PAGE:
Although the equation of van der Waals forces and does not fully satisfy the experimental data, it was a significant improvement over the simple law and have important consequences. The attraction between molecules leads to the fact that in. called the internal pressure, which tends to hold the molecules together. As the volume decreases under external pressure, internal pressure increases much faster than the external. If it will be equal to or exceed the external pressure, the molecules become stuck together and they will not need more pressure from the vessel containing them. Gas becomes a liquid. This illustrates the belief VI, expressed in his thesis that between the gaseous and liquid states is no significant difference. Those same forces and the effects of molecular volume are in both cases. The difference between the properties of gases and liquids due to the difference in magnitude, but not in the type of forces and volume effects, since the molecule can be positioned closer or farther from each other.
. Van der Waals significantly clarified the previously discovered the existence of the critical temperature, different for different gases, above which the gas, regardless of the pressure, it was impossible to translate into a liquid state
. The critical temperature associated with the critical volume and critical pressure, . which together determine the critical point, . set of special values of the temperature, . pressure and volume, . in which there is no visible distinction between gas and liquid: under these conditions, both states are roughly the same, . sharp transition between them,
. V. used a critical point in order to derive an equation in which variables are temperature, pressure and volume are expressed in terms of their values at the critical point. The result is a universal relationship that applies to all gas and power in each case only on the critical temperature, pressure and volume, and not the nature of the gas.
This was the basis for the formulation in 1880. his most important discovery - the law of corresponding states. According to this law, . if the behavior of some gas and associated liquid is known at all temperatures and pressures, . the state of any other gas or liquid can be calculated for any temperature and pressure, provided, . is known of their status at the critical temperature,
. This law is not a perfect description of the extremely complex nature of gases and liquids, . but it is sufficiently robust to, . to approximately determine the conditions, . necessary for the liquefaction of gases, . building on existing experimental data,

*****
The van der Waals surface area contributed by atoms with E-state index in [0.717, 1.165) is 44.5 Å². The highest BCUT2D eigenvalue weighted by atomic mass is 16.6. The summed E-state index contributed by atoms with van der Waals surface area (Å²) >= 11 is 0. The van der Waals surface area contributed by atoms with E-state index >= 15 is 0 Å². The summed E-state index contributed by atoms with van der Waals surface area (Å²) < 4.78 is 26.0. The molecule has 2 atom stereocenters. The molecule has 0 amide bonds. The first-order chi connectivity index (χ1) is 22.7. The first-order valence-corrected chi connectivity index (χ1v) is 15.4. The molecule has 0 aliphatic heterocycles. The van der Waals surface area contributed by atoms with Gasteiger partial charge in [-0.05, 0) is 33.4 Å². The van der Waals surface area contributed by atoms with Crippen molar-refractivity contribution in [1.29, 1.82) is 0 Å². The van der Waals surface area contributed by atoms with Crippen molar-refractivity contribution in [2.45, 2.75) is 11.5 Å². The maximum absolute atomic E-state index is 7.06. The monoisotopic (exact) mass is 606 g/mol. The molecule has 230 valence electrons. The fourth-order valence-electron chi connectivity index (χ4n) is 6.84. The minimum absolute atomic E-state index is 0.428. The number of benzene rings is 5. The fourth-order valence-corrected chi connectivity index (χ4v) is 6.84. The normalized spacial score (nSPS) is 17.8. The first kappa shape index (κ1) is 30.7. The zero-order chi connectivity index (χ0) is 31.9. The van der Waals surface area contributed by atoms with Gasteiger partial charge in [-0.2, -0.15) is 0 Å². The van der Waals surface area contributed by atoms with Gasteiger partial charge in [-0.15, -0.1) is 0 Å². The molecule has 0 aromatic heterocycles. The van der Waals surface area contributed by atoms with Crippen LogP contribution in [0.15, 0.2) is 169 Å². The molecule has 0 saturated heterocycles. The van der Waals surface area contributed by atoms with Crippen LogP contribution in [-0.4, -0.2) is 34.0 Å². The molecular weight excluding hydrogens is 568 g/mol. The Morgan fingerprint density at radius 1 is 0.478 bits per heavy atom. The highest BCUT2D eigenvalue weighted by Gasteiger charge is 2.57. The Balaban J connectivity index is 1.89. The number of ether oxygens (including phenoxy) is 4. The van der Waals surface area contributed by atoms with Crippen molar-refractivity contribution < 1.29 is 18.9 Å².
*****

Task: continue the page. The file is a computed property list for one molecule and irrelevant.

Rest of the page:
. Guided by this law, the Scottish physicist James Dewar in 1898. received liquid hydrogen, and Kamerlingh Onnes, Netherlandish counterpart, Vladimir, in 1908, Mr.. received liquid helium.
In his further studies in. tried to take into account deviations from the equation of state of real gas, by introducing a variable molecular volume. He suggested that the molecules are capable of forming a cluster, which then behaves as a single molecule of larger. Since the cluster could contain any number of single molecules, the gas can become a complex mixture. Although the original equation in. remains useful in a number of cases, its simplicity has largely been sacrificed to more accurately describe the behavior of gas.
In. received in 1910. Nobel Prize in Physics "for his work on the equation of state of gases and liquids'. According to Oscar Montelius, a member of the Royal Swedish Academy of Sciences, during the presentation of the winner, 'Research in. are of great importance not only for pure science. The modern design of refrigeration units that are now so powerful factor in our economy and industry, based mainly on theoretical research awarded '.
In. married Anna Magdalena Smit in 1864. She died when their three daughters and son were still very young, and he never married. A short man, who kept a modest lifestyle in. spent his spare time playing billiards, reading or playing patience. He died in Amsterdam in 1923. V. received an honorary doctorate at Cambridge University. In addition, he was a member of the Royal Netherlands Academy of Arts and Sciences and was elected a foreign member of the French Academy of Sciences. Berlin Royal Academy of Sciences. Moscow Imperial Society of Naturalists, the British and the American Chemical Society National Academy of Sciences